Tag Archives: sexual equality

Men vs. Women: BILD BOY vs. BILD GIRL (Round 2)

Germany´s biggest tabloid paper “Bild” came up with a significant change of its cover page in June 2009. People called it a “naked revolution” or even a “cultural shock”. What it was?

Instead of naked females in form of “Bild Girls” an attractive man was presented to the readers on the title page: Alexander, the first “Bild Boy” in the history of the paper.

Bild Boy

Bild Boy Alexander

versus various Bild Girls

versus various Bild Girls

After huge turmoils and discussions of ambitious Bild readers, the newspaper started a survey amongst their audiences whether the Bild Boy should remain on the title or not. According to BILD.de almost 50,000 readers participated in the poll. The result: 54 per cent voted for him. With only a very small majority the readers decided, that once a week Boys instead of Girls are shown on the title page.

Regarding Coca Cola´s gender specific communication strategy (‘Coca-Cola Zero’ for the boys and ‘diet Coke’ for females) do you think the Bild Zeitung´s new “equality” plan was  desired/overdue or completely redundant?



Filed under Communications, Marketing, PR

Men vs. Women: The DIET COKE Man (Round 1)

“It´s 11.30, it´s diet coke break”, this sentence was setting women’s hearts racing when Coca Cola started to advertise its new light product.

The Coke Light Men has captured the hearts of numerous females and the memorable background song “I just wanna make love to you” underpinned the sexual theme. The launch of the ‘diet Coke’ break campaign was probably one of the most significant steps towards sexual equality in advertising. For the first time not a women but a sexy man was the object of desire.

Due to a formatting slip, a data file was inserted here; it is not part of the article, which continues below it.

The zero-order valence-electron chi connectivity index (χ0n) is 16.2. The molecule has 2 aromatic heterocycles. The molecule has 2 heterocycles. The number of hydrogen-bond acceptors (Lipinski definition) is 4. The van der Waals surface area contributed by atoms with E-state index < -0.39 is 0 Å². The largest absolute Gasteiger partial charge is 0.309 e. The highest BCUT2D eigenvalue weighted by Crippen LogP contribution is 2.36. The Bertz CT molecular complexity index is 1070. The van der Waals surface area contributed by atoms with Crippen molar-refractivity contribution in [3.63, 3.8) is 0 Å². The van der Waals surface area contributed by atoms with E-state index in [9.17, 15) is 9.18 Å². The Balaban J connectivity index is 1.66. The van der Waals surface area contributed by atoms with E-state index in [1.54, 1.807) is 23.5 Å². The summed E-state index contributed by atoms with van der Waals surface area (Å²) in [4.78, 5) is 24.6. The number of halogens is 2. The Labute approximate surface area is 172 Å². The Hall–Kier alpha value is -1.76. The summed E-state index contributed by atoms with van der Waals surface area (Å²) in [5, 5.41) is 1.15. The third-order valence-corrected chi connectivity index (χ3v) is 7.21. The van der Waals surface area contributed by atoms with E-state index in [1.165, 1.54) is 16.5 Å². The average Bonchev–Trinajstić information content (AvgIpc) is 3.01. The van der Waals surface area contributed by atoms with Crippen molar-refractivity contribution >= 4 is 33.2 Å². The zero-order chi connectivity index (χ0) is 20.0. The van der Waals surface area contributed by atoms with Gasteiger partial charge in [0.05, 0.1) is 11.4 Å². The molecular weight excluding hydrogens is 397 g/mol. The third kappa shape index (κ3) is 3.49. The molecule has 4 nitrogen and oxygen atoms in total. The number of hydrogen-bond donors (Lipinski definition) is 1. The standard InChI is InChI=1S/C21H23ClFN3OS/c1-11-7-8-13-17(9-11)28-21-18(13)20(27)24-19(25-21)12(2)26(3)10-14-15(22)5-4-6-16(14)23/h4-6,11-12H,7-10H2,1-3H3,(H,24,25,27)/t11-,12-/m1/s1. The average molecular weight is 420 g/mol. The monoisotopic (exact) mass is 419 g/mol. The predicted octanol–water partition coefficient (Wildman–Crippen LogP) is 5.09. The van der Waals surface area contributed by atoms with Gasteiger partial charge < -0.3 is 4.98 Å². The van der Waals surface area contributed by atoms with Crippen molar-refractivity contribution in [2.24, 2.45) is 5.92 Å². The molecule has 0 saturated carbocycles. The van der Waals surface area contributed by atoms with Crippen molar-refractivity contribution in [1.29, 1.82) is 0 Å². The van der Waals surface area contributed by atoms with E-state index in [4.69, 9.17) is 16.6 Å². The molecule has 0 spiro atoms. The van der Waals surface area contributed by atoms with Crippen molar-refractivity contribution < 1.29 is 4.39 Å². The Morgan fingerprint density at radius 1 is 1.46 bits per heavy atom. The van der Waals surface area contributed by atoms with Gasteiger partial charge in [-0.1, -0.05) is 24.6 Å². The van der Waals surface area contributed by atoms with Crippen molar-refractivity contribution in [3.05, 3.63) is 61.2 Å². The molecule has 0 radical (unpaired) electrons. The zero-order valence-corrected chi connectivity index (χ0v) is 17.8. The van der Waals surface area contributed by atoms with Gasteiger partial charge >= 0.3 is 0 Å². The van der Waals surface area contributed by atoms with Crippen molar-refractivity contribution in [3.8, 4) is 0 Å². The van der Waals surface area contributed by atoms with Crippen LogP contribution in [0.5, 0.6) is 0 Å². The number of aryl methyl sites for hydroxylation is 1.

Furthermore, CCE (Coca-Cola Enterprises) was making a clear distinction between its trilogy of cola brands in its ‘new’ advertising strategy: ‘Coca-Cola’, the universally loved, iconic brand at its core, ‘Coca-Cola Zero’ for the boys and ‘diet Coke’ for females everywhere.

149.539 people, presumably mostly women, watched the video on youtube and numerous Diet Coke commercials followed with similar topics in various countries.

CEE decided to return to its female roots and celebrate modern woman when ‘Coca-Cola Zero’ (dubbed ‘Bloke Coke’) was launched in 2006. Following the return of the iconic ‘diet Coke’ break campaign, featuring a new Hunk, the ‘diet Coke’ advertisement was enlarged through integrated marketing tools. A massive ‘diet Coke’ brand promotion gave lucky consumers the chance of winning and creating their ultimate ‘diet Coke’ break worth £10,000 each. From a trip to Monte Carlo with the girls, being pampered in absolute luxury in Rome or a shopping extravaganza in Florence, winners got a chance to create their own ultimate break.

The promotion included new packaging for ‘diet Coke’ where consumers were able to discover a unique code on pack. Consumers had to register this code on the ‘diet Coke’ break website or text to receive instant notification. Winners had to need to log on, enter the code and then begin creating their ultimate ‘diet Coke’ break online.

Reflecting the universal popularity of reality shows, star searches and Internet voting, Coca-Cola Co. in Germany started a ‘Diet coke man’- competition. The contenders had to prove their humour, intelligence and spontaneity by solving various tasks: Classic dancing, cooking, cocktail mixing or acting. From more than 10,000 competitors a Coke Light Man was selected who starred in a TV spot for German-speaking Europe. The media awareness was enormous.

Coca Cola´s ‘Diet Coke Man’ campaign is probably a role model for women´s advertising. On the contrary to the Media Analyzer survey I presented last week, women liked the ‘sexual aspect’ of the ads and I remember many of my girl friends talking about the campaign and starting to drink Coke Light. With it´s IMC approach the promotion was reinforced to become a brand experience.

In my opinion CCE´s Sex Sells Strategy was not simple-minded, on the contrary-  it was surprising, sexy and set a new standard for emancipated advertising.

What do you mean?


Filed under Communications, Marketing, PR